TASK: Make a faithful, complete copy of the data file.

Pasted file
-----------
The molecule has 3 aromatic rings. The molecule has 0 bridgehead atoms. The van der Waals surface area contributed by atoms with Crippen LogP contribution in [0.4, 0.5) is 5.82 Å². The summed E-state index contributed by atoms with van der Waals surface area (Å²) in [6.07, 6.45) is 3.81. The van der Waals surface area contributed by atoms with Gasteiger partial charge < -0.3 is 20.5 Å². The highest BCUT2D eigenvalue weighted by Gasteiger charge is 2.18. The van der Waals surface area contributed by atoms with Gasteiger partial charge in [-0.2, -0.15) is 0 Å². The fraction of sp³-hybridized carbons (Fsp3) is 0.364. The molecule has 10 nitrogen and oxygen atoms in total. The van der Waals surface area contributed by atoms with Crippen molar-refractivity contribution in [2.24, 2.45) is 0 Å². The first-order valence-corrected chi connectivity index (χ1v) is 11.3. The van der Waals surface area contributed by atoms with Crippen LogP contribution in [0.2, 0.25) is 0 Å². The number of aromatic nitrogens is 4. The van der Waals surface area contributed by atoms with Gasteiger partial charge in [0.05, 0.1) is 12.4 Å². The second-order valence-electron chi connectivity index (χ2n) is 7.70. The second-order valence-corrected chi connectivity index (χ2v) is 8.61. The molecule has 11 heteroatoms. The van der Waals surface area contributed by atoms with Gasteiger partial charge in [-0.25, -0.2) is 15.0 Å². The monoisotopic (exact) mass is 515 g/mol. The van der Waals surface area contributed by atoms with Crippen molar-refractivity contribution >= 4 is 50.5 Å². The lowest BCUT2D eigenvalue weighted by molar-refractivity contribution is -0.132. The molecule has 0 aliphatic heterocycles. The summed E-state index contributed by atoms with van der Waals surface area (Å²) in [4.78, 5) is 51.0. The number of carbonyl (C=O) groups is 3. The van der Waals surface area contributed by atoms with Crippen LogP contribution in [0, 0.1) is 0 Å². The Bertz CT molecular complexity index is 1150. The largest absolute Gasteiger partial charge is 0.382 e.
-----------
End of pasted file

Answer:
The molecule has 3 aromatic rings. The molecule has 0 bridgehead atoms. The van der Waals surface area contributed by atoms with Crippen LogP contribution in [0.4, 0.5) is 5.82 Å². The summed E-state index contributed by atoms with van der Waals surface area (Å²) in [6.07, 6.45) is 3.81. The van der Waals surface area contributed by atoms with Gasteiger partial charge < -0.3 is 20.5 Å². The highest BCUT2D eigenvalue weighted by Gasteiger charge is 2.18. The van der Waals surface area contributed by atoms with Gasteiger partial charge in [-0.2, -0.15) is 0 Å². The fraction of sp³-hybridized carbons (Fsp3) is 0.364. The molecule has 10 nitrogen and oxygen atoms in total. The van der Waals surface area contributed by atoms with Crippen molar-refractivity contribution in [2.24, 2.45) is 0 Å². The first-order valence-corrected chi connectivity index (χ1v) is 11.3. The van der Waals surface area contributed by atoms with Crippen LogP contribution in [0.2, 0.25) is 0 Å². The number of aromatic nitrogens is 4. The van der Waals surface area contributed by atoms with Gasteiger partial charge in [0.05, 0.1) is 12.4 Å². The second-order valence-electron chi connectivity index (χ2n) is 7.70. The second-order valence-corrected chi connectivity index (χ2v) is 8.61. The molecule has 11 heteroatoms. The van der Waals surface area contributed by atoms with Gasteiger partial charge in [-0.25, -0.2) is 15.0 Å². The monoisotopic (exact) mass is 515 g/mol. The van der Waals surface area contributed by atoms with Crippen molar-refractivity contribution >= 4 is 50.5 Å². The lowest BCUT2D eigenvalue weighted by molar-refractivity contribution is -0.132. The molecule has 0 aliphatic heterocycles. The summed E-state index contributed by atoms with van der Waals surface area (Å²) in [4.78, 5) is 51.0. The number of carbonyl (C=O) groups is 3. The van der Waals surface area contributed by atoms with Crippen LogP contribution in [0, 0.1) is 0 Å². The Bertz CT molecular complexity index is 1150. The largest absolute Gasteiger partial charge is 0.382 e.